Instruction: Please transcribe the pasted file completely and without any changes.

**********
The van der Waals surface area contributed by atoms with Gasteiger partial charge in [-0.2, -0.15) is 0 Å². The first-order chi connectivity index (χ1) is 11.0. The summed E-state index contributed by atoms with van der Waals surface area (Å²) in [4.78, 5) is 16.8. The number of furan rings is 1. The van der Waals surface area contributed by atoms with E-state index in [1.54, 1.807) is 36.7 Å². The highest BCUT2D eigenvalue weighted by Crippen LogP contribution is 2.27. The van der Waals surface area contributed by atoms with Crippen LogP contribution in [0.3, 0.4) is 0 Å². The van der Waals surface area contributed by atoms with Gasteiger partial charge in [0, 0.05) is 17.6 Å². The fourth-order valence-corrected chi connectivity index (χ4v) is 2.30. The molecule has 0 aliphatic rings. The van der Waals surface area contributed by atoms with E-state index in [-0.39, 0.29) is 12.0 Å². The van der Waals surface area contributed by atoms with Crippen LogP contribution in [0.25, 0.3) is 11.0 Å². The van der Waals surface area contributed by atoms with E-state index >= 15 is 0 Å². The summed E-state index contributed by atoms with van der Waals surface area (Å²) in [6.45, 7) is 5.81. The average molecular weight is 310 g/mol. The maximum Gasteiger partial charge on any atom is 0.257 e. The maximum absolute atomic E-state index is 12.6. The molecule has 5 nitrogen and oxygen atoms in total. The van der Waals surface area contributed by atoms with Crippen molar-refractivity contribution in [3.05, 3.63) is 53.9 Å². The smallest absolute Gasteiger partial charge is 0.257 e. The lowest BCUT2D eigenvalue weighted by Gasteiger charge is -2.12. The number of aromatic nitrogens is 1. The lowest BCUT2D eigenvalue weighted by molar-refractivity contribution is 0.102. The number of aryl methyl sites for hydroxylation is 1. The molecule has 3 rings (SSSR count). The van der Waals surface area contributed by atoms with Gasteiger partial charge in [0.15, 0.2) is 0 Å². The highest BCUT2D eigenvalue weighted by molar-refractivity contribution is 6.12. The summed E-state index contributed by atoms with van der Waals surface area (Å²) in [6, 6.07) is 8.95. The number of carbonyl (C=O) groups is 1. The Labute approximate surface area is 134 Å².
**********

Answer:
The van der Waals surface area contributed by atoms with Gasteiger partial charge in [-0.2, -0.15) is 0 Å². The first-order chi connectivity index (χ1) is 11.0. The summed E-state index contributed by atoms with van der Waals surface area (Å²) in [4.78, 5) is 16.8. The number of furan rings is 1. The van der Waals surface area contributed by atoms with E-state index in [1.54, 1.807) is 36.7 Å². The highest BCUT2D eigenvalue weighted by Crippen LogP contribution is 2.27. The van der Waals surface area contributed by atoms with Crippen LogP contribution in [0.3, 0.4) is 0 Å². The van der Waals surface area contributed by atoms with Gasteiger partial charge in [0, 0.05) is 17.6 Å². The fourth-order valence-corrected chi connectivity index (χ4v) is 2.30. The molecule has 0 aliphatic rings. The van der Waals surface area contributed by atoms with E-state index in [-0.39, 0.29) is 12.0 Å². The van der Waals surface area contributed by atoms with Crippen LogP contribution in [0.25, 0.3) is 11.0 Å². The van der Waals surface area contributed by atoms with E-state index >= 15 is 0 Å². The summed E-state index contributed by atoms with van der Waals surface area (Å²) in [6.45, 7) is 5.81. The average molecular weight is 310 g/mol. The maximum Gasteiger partial charge on any atom is 0.257 e. The maximum absolute atomic E-state index is 12.6. The molecule has 5 nitrogen and oxygen atoms in total. The van der Waals surface area contributed by atoms with Crippen molar-refractivity contribution in [3.05, 3.63) is 53.9 Å². The smallest absolute Gasteiger partial charge is 0.257 e. The lowest BCUT2D eigenvalue weighted by Gasteiger charge is -2.12. The number of aromatic nitrogens is 1. The lowest BCUT2D eigenvalue weighted by molar-refractivity contribution is 0.102. The number of aryl methyl sites for hydroxylation is 1. The molecule has 3 rings (SSSR count). The van der Waals surface area contributed by atoms with Gasteiger partial charge in [0.15, 0.2) is 0 Å². The highest BCUT2D eigenvalue weighted by molar-refractivity contribution is 6.12. The summed E-state index contributed by atoms with van der Waals surface area (Å²) in [6, 6.07) is 8.95. The number of carbonyl (C=O) groups is 1. The Labute approximate surface area is 134 Å².